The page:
Staphylococcus and streptococcus bacteria are the most common causes of cellulitis.
Normal skin has many types of bacteria living on it. When there is a break in the skin, these bacteria can cause a skin infection. Skin in the infected area will become red, hot, irritated, and painful.
Culture of any fluid or material inside the affected area
Most of the time, treatment involves antibiotics taken by mouth and close follow-up by your doctor. You may be given painkillers.
You should raise the infected area higher than your heart to reduce swelling. Rest until your symptoms improve.
You may need to stay in a hospital if:
You are very sick (for example, you have a very high temperature, blood pressure problems, or nausea and vomiting that does not go away)
You have been on antibiotics and the infection is getting worse
Your immune system is not working well (due to cancer, HIV)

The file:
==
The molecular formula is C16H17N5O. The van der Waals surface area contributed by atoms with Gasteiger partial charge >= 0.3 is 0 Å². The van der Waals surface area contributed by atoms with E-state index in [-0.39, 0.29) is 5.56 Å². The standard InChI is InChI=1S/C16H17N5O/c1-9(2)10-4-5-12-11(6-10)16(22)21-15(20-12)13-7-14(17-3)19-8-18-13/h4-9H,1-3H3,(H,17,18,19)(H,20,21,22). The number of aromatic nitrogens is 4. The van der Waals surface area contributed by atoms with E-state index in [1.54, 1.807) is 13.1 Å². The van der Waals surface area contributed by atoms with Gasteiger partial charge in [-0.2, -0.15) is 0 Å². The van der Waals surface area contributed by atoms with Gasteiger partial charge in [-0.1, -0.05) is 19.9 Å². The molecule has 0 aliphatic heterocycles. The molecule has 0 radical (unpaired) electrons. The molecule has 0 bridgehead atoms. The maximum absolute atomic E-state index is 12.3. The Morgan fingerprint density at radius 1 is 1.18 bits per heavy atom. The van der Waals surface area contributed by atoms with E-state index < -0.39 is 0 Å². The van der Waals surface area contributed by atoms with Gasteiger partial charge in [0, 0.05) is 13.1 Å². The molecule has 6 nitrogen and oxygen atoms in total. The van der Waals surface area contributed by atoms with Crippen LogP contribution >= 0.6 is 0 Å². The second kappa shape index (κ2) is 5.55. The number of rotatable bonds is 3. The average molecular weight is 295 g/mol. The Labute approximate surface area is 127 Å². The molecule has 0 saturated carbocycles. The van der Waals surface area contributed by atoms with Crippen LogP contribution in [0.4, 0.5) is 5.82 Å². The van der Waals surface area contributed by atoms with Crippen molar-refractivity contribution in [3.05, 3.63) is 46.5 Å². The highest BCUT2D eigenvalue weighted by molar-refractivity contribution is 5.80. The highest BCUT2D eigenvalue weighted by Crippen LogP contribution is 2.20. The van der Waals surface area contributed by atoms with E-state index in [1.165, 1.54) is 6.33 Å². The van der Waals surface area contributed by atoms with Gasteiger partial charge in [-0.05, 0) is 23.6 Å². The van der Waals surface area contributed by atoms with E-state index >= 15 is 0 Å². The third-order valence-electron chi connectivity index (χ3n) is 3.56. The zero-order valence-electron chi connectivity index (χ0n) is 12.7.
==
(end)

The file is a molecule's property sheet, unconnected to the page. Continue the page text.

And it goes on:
You have an infection around your eyes
You require antibiotics through a vein (IV)
Cellulitis usually goes away with 7 - 10 days of antibiotics. Longer treatment may be needed if cellulitis is more severe. This may occur if you have a chronic diseases or your immune system is not working properly.
People with fungal infections of the feet may have cellulitis that keeps coming back. The cracks in the skin from the fungal infection allows the bacteria entry to the skin.
Mandell GL, Bennett JE, Dolin R, eds. Principles and Practice of Infectious Diseases. 7th ed. Philadelphia, Pa: Elsevier Churchill Livingstone; 2009:chap 90.
Linda J. Vorvick, MD, Medical Director, MEDEX Northwest Division of Physician Assistant Studies, University of Washington, School of Medicine. Kevin Berman, MD, PhD, Atlanta Center for Dermatologic Disease, Atlanta, GA. Review provided by VeriMed Healthcare Network. Also reviewed by David Zieve, MD, MHA, Medical Director, A.D.A.M., Inc.